The problem was Harmony was quite difficult to maintain and took nearly all of my concentration. So, I stood there woodenly until I was smacked out of the state by my mother.

“Don’t be gawking, boy, it’s our turn next.”

I rubbed my smarting shoulder as I waited for the baker’s wife to finish asking her inane questions as I wondered how I should proceed from now on. The books I had read only detailed how to form one’s mindscape, begin mediation and reach Harmony. They also referred to something known as the Breath of the World in passing. Even in my state of Harmony I had felt no such thing so I concluded that it might be some kind of advanced concept.

So, for now I was all on my own. The only thing I could think of was to extend my time in Harmony with nature and try to multitask by keeping my awareness from immersing in that state. The logical conclusion would be to be in a permanent state of Harmony.

Well, that and getting to Taxila as soon as possible. Fumbling around with something that affected your mind was extremely foolhardy and I would like to spare myself the fate of becoming a drooling vegetable.

I was yanked out of my musings by another smack as I found myself in front of the fortune-teller.

“This boy’s all I got left in the world. Mister, give ‘im a good look over please.”

The fortune-teller’s eyes lit up as my mother passed over quite a heavy cloth parcel. There went our savings for the month. We are going to be eating plain rice for a long time now.

Out of all of my mother’s flaws the one I detest the most is her superstition. Its kept me hungry often enough.

The fortune-teller’s beady eyes looked me over, searching for signs of greatness I’m sure. His eyes gleamed as they settled on my protruding canines.

“Such fate. Such destiny. Such a magnificent life standard. I can feel that this boy is destined for greatness. He has a Kingly fate. Madam, I would highly recommend that you send him outside to study. His talent is being buried here in this small village. Just look at his teeth. He has the makings of a ruler and I can feel the twinkle of the stars in his eyes. He surely possesses the organ of wisdom. Any academy would be happy to accept him.”

Stop. Please. Could you be any falser? What do teeth have with Kingship? Although the mention of stars gave me some pause. Could he see my mindscape? Was he a mage too?

I felt my mother’s hand tighten on my arm. Oh. Shit.

“In fact, a month from now if you are to visit any city, you can sit for the Imperial academy examinations for the Chola Kingdom. If you do well enough, you may even be recommended to study in Taxila.”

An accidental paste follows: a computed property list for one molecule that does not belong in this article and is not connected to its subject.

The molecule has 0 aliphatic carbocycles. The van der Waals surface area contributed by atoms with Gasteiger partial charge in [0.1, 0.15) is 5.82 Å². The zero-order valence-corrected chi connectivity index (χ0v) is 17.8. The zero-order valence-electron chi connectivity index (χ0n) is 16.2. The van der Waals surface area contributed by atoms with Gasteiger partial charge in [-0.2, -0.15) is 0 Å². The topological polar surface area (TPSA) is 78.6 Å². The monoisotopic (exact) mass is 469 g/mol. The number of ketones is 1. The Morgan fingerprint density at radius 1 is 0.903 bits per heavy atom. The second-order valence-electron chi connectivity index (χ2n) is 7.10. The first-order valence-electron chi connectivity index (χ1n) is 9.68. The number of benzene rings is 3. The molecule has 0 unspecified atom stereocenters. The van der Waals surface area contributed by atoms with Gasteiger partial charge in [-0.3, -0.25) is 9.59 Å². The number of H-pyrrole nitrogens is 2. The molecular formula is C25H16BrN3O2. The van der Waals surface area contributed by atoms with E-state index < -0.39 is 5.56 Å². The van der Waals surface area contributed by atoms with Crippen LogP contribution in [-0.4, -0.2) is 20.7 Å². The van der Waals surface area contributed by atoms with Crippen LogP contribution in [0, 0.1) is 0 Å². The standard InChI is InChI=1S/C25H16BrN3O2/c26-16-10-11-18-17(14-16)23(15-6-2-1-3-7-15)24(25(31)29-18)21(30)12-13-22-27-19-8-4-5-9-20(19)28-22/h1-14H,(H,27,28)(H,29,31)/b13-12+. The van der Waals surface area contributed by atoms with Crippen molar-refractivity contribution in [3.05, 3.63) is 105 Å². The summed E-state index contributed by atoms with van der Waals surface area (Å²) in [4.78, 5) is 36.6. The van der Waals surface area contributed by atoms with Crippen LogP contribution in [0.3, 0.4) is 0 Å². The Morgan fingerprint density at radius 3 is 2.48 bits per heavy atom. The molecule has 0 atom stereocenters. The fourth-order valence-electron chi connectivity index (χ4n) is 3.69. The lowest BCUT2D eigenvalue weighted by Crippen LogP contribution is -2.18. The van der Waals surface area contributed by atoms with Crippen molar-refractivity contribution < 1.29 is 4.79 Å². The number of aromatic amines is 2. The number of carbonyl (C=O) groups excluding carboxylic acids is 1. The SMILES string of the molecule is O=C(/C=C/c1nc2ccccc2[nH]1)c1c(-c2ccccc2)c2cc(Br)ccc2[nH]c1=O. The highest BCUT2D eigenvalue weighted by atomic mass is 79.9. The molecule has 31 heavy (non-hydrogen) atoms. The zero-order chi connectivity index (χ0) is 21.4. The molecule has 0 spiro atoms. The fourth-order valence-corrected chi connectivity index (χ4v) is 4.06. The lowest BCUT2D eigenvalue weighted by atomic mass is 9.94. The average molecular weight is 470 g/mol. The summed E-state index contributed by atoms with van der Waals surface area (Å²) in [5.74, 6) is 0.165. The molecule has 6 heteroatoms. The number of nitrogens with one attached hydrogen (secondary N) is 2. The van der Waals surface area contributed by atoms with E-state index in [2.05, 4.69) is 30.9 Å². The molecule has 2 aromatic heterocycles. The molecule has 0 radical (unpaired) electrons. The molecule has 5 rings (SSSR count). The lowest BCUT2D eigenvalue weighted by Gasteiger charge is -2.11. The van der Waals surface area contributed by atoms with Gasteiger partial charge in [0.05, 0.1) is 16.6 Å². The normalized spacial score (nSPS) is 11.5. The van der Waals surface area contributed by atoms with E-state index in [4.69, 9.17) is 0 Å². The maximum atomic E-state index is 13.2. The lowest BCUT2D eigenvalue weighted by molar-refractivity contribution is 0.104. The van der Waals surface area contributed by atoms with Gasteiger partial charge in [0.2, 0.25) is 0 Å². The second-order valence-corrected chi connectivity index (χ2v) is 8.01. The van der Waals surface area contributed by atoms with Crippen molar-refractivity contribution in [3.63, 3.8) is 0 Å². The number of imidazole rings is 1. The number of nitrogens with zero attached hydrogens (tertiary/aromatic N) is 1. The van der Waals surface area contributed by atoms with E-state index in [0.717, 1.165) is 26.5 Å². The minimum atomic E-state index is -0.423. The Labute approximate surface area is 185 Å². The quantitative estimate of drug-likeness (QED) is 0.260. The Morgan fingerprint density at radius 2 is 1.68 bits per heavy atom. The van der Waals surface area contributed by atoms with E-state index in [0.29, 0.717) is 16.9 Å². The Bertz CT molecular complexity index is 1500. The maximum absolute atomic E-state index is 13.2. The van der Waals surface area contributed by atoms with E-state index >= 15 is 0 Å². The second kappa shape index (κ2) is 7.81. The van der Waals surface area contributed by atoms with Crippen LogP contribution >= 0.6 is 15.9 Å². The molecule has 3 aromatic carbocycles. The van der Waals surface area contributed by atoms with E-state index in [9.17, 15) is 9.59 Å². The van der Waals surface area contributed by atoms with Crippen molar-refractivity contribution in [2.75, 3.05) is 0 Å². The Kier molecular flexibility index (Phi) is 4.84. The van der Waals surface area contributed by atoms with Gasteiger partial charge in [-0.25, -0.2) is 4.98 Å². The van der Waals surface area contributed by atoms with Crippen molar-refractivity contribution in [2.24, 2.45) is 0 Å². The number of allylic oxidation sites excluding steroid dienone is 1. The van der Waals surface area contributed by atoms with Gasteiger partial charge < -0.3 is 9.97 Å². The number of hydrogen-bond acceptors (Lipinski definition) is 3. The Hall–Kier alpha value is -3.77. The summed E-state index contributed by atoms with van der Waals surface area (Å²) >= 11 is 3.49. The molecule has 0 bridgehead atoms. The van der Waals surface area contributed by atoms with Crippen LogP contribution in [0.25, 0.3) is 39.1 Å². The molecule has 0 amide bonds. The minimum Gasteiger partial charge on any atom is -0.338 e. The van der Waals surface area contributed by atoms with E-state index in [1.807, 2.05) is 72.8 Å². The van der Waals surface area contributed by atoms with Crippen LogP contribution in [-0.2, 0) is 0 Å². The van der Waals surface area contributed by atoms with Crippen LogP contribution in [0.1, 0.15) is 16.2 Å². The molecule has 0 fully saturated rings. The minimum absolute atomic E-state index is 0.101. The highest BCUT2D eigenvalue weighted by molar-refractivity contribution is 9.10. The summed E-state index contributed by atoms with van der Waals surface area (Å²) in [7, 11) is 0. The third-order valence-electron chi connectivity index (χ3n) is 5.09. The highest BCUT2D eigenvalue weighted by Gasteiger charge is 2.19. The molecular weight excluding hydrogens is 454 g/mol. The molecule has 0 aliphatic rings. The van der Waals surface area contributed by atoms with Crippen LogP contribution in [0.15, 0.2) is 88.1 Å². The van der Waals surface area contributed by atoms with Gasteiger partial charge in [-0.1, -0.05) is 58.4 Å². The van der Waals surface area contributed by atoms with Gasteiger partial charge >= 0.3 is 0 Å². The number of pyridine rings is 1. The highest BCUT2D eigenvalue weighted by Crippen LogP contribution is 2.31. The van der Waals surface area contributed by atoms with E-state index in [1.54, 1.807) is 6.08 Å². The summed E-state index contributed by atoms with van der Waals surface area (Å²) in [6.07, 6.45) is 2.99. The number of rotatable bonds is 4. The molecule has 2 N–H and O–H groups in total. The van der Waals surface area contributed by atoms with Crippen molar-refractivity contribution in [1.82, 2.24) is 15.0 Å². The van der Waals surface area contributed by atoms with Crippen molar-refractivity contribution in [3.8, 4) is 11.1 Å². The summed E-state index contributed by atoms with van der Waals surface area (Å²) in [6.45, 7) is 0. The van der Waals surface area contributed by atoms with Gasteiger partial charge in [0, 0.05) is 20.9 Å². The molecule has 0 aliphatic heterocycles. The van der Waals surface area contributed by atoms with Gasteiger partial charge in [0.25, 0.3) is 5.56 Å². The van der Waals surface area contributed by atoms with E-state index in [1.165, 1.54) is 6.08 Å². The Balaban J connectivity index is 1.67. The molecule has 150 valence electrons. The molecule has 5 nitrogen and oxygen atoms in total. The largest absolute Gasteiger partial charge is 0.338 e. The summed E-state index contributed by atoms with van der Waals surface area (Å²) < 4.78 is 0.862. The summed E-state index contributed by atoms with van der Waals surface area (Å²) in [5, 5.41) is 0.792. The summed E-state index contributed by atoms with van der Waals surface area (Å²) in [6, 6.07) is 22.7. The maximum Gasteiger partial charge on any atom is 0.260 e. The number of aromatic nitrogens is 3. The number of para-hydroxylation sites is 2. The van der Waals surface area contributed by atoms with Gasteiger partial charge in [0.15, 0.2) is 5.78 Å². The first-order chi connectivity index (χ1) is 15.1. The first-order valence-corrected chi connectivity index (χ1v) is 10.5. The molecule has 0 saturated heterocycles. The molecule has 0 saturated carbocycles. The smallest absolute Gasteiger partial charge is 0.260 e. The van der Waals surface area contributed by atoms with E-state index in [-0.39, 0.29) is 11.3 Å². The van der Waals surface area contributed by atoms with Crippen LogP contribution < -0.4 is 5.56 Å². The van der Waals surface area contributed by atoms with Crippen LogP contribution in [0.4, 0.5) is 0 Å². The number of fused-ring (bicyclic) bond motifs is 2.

I always had the goal of studying in Taxila but I never had any explicit idea of how to reach there crossing several Kingdoms. Now, in front of me was placed the perfect opportunity. In my excitement I turned to look at my mother.

When I saw her darkened face, I realized my mistake.

This was going to be bad.


She dragged me into our cottage and threw me down on the floor. I scrambled up as she stomped towards the corner which served as the kitchen.

She returned with the stone pestle in her hand and pushed me down face first on the ground. Pinning my arms behind my back with her knee, she pinched my jaw painfully with her hand. Wrenching my head sideways so that I could look into her slightly crazed eyes.

“Getting’ conceited aren’t ye’. Imperial academy. Taxila. This little ol’ village too small for ye’ swollen head? King?! I didn’t raise you to be any king. I spent the best years of my life looking after you after that irresponsible man left me all alone in the world. Now no man will even think of touching me and you say you’ll be gallivanting across the world abandoning me here?! Looks like I’ll have to knock some sense into that thick skull of yours and those damn teeth out of your mouth!”

The sound of the pestle smashing against my teeth reverberated through my skull as my consciousness fluttered from the searing hot pain. In the distance I heard a primal scream. It took me a while to recognize it as my own.

Subconsciously, I had somehow run away from my body into the state of Harmony. The pain echoed across a great distance with my galaxy. Each impact renovating thousands of dark purple stars.

I watched in a detached manner as mother broke both of my protruding canines and stomped away leaving me there with blood leaking from my mouth.

Blood tastes like iron. Greyish red stars bloomed.

I am Chanakya. I will be twelve years old this summer. I am a mage.

And today, I renounce the mortal coil.

A note from YesorNo

Chanakya is supposed to be a 'Dramila' i.e., someone from the Dravidian regions. I just arbitarily put him in the Chola Kingdom as I found no sources locating his birthplace unequivocally.